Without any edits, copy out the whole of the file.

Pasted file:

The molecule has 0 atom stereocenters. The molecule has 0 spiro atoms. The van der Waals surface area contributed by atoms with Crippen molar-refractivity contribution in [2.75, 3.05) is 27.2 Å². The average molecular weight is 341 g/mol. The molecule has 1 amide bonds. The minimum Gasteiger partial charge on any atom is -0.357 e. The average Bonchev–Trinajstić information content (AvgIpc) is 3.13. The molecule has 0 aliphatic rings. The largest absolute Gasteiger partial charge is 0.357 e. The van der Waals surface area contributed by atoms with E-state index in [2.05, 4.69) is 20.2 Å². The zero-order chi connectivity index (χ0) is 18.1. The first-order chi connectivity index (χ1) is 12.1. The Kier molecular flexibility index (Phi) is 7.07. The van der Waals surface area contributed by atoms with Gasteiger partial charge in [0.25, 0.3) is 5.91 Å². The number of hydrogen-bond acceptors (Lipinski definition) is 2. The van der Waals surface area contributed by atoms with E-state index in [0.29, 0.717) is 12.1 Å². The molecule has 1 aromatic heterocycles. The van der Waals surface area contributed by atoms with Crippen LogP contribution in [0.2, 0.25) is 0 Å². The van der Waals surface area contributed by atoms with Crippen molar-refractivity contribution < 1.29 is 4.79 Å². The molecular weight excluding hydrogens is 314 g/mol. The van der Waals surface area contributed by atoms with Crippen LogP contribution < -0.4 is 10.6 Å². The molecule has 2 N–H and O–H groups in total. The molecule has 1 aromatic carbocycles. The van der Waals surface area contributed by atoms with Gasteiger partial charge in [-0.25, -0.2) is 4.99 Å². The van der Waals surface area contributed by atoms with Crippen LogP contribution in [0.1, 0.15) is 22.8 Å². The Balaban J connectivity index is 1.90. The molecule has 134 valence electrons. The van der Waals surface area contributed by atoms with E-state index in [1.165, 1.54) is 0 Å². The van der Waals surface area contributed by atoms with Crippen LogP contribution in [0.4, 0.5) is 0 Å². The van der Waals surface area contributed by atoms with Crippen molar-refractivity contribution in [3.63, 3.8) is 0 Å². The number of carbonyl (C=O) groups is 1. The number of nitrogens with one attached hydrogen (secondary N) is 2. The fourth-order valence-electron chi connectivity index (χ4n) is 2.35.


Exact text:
The molecule has 0 atom stereocenters. The molecule has 0 spiro atoms. The van der Waals surface area contributed by atoms with Crippen molar-refractivity contribution in [2.75, 3.05) is 27.2 Å². The average molecular weight is 341 g/mol. The molecule has 1 amide bonds. The minimum Gasteiger partial charge on any atom is -0.357 e. The average Bonchev–Trinajstić information content (AvgIpc) is 3.13. The molecule has 0 aliphatic rings. The largest absolute Gasteiger partial charge is 0.357 e. The van der Waals surface area contributed by atoms with E-state index in [2.05, 4.69) is 20.2 Å². The zero-order chi connectivity index (χ0) is 18.1. The first-order chi connectivity index (χ1) is 12.1. The Kier molecular flexibility index (Phi) is 7.07. The van der Waals surface area contributed by atoms with Gasteiger partial charge in [0.25, 0.3) is 5.91 Å². The number of hydrogen-bond acceptors (Lipinski definition) is 2. The van der Waals surface area contributed by atoms with E-state index in [0.29, 0.717) is 12.1 Å². The molecule has 1 aromatic heterocycles. The van der Waals surface area contributed by atoms with Crippen LogP contribution in [0.2, 0.25) is 0 Å². The van der Waals surface area contributed by atoms with Crippen molar-refractivity contribution < 1.29 is 4.79 Å². The molecular weight excluding hydrogens is 314 g/mol. The van der Waals surface area contributed by atoms with Crippen LogP contribution < -0.4 is 10.6 Å². The molecule has 2 N–H and O–H groups in total. The molecule has 1 aromatic carbocycles. The van der Waals surface area contributed by atoms with Gasteiger partial charge in [-0.25, -0.2) is 4.99 Å². The van der Waals surface area contributed by atoms with Crippen LogP contribution in [0.1, 0.15) is 22.8 Å². The Balaban J connectivity index is 1.90. The molecule has 134 valence electrons. The van der Waals surface area contributed by atoms with E-state index in [1.165, 1.54) is 0 Å². The van der Waals surface area contributed by atoms with Crippen LogP contribution in [0.4, 0.5) is 0 Å². The van der Waals surface area contributed by atoms with Crippen molar-refractivity contribution in [3.63, 3.8) is 0 Å². The number of carbonyl (C=O) groups is 1. The number of nitrogens with one attached hydrogen (secondary N) is 2. The fourth-order valence-electron chi connectivity index (χ4n) is 2.35.